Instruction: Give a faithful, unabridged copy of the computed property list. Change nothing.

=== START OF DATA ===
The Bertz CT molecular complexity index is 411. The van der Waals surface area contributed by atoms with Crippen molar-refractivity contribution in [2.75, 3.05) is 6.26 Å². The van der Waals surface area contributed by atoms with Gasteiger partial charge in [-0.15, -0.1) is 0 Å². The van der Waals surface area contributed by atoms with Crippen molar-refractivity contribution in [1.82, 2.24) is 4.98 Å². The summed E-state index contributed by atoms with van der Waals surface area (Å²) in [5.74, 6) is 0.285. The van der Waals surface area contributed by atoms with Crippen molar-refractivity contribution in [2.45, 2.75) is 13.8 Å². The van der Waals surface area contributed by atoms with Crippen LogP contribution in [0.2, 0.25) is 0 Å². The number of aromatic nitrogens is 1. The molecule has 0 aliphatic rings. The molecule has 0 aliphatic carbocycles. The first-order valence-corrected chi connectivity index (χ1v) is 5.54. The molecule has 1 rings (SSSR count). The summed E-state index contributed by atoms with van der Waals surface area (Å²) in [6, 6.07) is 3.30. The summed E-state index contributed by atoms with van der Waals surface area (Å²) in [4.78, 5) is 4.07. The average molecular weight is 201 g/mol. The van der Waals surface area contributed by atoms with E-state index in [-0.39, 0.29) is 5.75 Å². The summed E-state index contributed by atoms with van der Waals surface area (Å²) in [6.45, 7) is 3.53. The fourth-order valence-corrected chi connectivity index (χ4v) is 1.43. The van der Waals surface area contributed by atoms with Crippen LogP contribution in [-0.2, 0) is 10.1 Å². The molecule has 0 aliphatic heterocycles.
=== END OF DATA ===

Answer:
The Bertz CT molecular complexity index is 411. The van der Waals surface area contributed by atoms with Crippen molar-refractivity contribution in [2.75, 3.05) is 6.26 Å². The van der Waals surface area contributed by atoms with Gasteiger partial charge in [-0.15, -0.1) is 0 Å². The van der Waals surface area contributed by atoms with Crippen molar-refractivity contribution in [1.82, 2.24) is 4.98 Å². The summed E-state index contributed by atoms with van der Waals surface area (Å²) in [5.74, 6) is 0.285. The van der Waals surface area contributed by atoms with Crippen molar-refractivity contribution in [2.45, 2.75) is 13.8 Å². The van der Waals surface area contributed by atoms with Crippen LogP contribution in [0.2, 0.25) is 0 Å². The number of aromatic nitrogens is 1. The molecule has 0 aliphatic rings. The molecule has 0 aliphatic carbocycles. The first-order valence-corrected chi connectivity index (χ1v) is 5.54. The molecule has 1 rings (SSSR count). The summed E-state index contributed by atoms with van der Waals surface area (Å²) in [6, 6.07) is 3.30. The summed E-state index contributed by atoms with van der Waals surface area (Å²) in [4.78, 5) is 4.07. The average molecular weight is 201 g/mol. The van der Waals surface area contributed by atoms with E-state index in [-0.39, 0.29) is 5.75 Å². The summed E-state index contributed by atoms with van der Waals surface area (Å²) in [6.45, 7) is 3.53. The fourth-order valence-corrected chi connectivity index (χ4v) is 1.43. The van der Waals surface area contributed by atoms with Crippen LogP contribution in [-0.2, 0) is 10.1 Å². The molecule has 0 aliphatic heterocycles.